The early Mesogean legion consisted of five sections, each of which was equipped differently and had different places in formation: the three lines of manipular heavy infantry (hastati, principes and triarii), a force of light infantry (velites), and the cavalry (equites). With the new organization came a new orientation toward the offensive and a much more aggressive posture toward adjoining city-states. At nominal full strength, an early Mesogean legion included 4,000 to 5,000 men: 3,600 to 4,800 heavy infantry, several hundred light infantry, and several hundred cavalrymen. Legions were often significantly understrength from recruitment failures or following periods of active service due to accidents, battle casualties, disease and desertion.

Until the 2nd century BC, the typical legionary was a property-owning citizen farmer from a rural area (an adsiduus) who served for particular (often annual) campaigns against hostile barbarians, and who supplied his own equipment and, in the case of equites, his own mount. Down to 200 BC, the average rural farmer (who survived) might participate in six or seven campaigns. Freedmen (often city merchants) and slaves (wherever resident) and urban citizens did not serve except in rare emergencies.

After 200 BC, economic conditions in rural areas deteriorated as manpower needs increased, so that the property qualifications for service were gradually reduced. Beginning in 107 BC, citizens without property and some urban-dwelling citizens (proletarii) were enlisted and provided with equipment, although most legionaries continued to come from rural areas. Terms of service became continuous and long—up to twenty years if emergencies required it six- or seven-year terms were more typical.

At the turn of the millennium, the League reorganized its military forces, discharging soldiers and disbanding legions. It retained 28 legions, distributed through the regions of the League. Afterwards, the tactical organization of the armies continued to evolve. The auxilia remained independent cohorts, and legionary troops often operated as groups of cohorts rather than as full legions. A new versatile type of unit - the cohortes equitatae – combined cavalry and legionaries in a single formation. They could be stationed at garrisons or outposts and could fight on their own as balanced small forces or combine with other similar units as a larger legion-sized force. This increase in organizational flexibility helped ensure the long-term success of Mesogean military forces and the hegemony of the League in Western Illypnia.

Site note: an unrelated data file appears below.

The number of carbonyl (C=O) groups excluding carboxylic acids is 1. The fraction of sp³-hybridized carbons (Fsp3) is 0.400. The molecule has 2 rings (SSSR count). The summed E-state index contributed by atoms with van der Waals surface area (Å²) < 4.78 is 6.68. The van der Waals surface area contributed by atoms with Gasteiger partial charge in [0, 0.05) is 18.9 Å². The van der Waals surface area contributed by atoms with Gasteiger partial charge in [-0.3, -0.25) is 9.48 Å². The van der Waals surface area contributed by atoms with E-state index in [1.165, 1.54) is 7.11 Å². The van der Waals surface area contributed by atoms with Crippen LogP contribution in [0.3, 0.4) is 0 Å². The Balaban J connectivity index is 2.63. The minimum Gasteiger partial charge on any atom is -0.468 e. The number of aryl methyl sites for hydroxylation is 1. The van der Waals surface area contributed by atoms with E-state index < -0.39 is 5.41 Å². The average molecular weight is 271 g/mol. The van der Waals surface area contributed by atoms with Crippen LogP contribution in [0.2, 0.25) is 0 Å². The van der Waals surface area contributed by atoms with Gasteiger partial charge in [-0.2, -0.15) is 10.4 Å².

Military leadership evolved over the course of the history of the League. During the early and middle League, military forces were under the command of one of the two elected consuls for the year. During the later League, members of the Mesogean Senatorial elite, as part of the normal sequence of elected public offices known as the cursus honorum, would have served first as quaestor (often posted as deputies to field commanders), then as praetor. More junior officers (down to but not including the level of centurion) were selected by their commanders from their own clientelae or those recommended by political allies among the Senatorial elite. Decreased resources and increasing political chaos eventually left the League vulnerable to attack and takeover by neighboring barbarian peoples.

Prior to the middle of the 3rd century BC, officials known as duumviri navales commanded a fleet of twenty ships used mainly to control piracy. This fleet was given up in 278 AD and replaced by allied forces. The quinquereme was the main warship of the League and remained the mainstay of Mesogean naval forces until replaced by the turn of the millennium by lighter and more maneuverable vessels.

As compared with a trireme, the quinquereme permitted the use of a mix of experienced and inexperienced crewmen, and its lesser maneuverability permitted the Mesogeans to adopt and perfect boarding tactics using a troop of about 40 marines in lieu of the ram. Ships were commanded by a navarch, a rank equal to a centurion, who was usually a citizen or otherwise an Aetolian.

By the time of the mid 4th century, the Mesogean navy comprised several fleets including warships and merchant vessels for transportation and supply. Warships were oared sailing galleys with three to five banks of oarsmen. Flotillas of small river craft (classes) were part of the limitanei (border troops) during this period, based at fortified river harbors along the Mondego and the Saar. The details of command structure and fleet strengths during this period are not well known, although fleets were commanded by prefects.